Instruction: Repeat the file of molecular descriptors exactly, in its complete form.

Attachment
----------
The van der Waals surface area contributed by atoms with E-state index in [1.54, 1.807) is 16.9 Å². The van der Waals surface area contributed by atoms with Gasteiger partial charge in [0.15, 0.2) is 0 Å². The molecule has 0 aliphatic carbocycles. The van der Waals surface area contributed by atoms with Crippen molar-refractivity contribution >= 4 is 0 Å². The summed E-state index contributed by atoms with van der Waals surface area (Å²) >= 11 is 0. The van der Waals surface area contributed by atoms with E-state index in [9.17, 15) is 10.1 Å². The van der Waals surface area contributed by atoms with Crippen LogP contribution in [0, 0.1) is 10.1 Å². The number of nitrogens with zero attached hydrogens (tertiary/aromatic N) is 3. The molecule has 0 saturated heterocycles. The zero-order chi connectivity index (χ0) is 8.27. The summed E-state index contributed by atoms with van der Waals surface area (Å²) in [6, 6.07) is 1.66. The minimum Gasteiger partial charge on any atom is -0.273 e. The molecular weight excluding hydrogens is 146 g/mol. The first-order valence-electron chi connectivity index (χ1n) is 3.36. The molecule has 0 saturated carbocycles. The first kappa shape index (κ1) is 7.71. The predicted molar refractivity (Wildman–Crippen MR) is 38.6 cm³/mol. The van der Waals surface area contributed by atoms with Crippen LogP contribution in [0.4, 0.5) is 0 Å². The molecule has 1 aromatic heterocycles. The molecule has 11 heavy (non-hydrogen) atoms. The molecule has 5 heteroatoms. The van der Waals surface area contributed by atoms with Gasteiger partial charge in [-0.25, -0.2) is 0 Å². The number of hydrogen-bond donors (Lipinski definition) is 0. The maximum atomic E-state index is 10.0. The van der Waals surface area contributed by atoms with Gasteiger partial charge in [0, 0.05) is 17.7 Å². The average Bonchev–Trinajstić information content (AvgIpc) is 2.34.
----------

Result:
The van der Waals surface area contributed by atoms with E-state index in [1.54, 1.807) is 16.9 Å². The van der Waals surface area contributed by atoms with Gasteiger partial charge in [0.15, 0.2) is 0 Å². The molecule has 0 aliphatic carbocycles. The van der Waals surface area contributed by atoms with Crippen molar-refractivity contribution >= 4 is 0 Å². The summed E-state index contributed by atoms with van der Waals surface area (Å²) >= 11 is 0. The van der Waals surface area contributed by atoms with E-state index in [9.17, 15) is 10.1 Å². The van der Waals surface area contributed by atoms with Crippen LogP contribution in [0, 0.1) is 10.1 Å². The number of nitrogens with zero attached hydrogens (tertiary/aromatic N) is 3. The molecule has 0 saturated heterocycles. The zero-order chi connectivity index (χ0) is 8.27. The summed E-state index contributed by atoms with van der Waals surface area (Å²) in [6, 6.07) is 1.66. The minimum Gasteiger partial charge on any atom is -0.273 e. The molecular weight excluding hydrogens is 146 g/mol. The first-order valence-electron chi connectivity index (χ1n) is 3.36. The molecule has 0 saturated carbocycles. The first kappa shape index (κ1) is 7.71. The predicted molar refractivity (Wildman–Crippen MR) is 38.6 cm³/mol. The van der Waals surface area contributed by atoms with Crippen LogP contribution in [0.4, 0.5) is 0 Å². The molecule has 1 aromatic heterocycles. The molecule has 11 heavy (non-hydrogen) atoms. The molecule has 5 heteroatoms. The van der Waals surface area contributed by atoms with Gasteiger partial charge in [-0.25, -0.2) is 0 Å². The number of hydrogen-bond donors (Lipinski definition) is 0. The maximum atomic E-state index is 10.0. The van der Waals surface area contributed by atoms with Gasteiger partial charge in [0, 0.05) is 17.7 Å². The average Bonchev–Trinajstić information content (AvgIpc) is 2.34.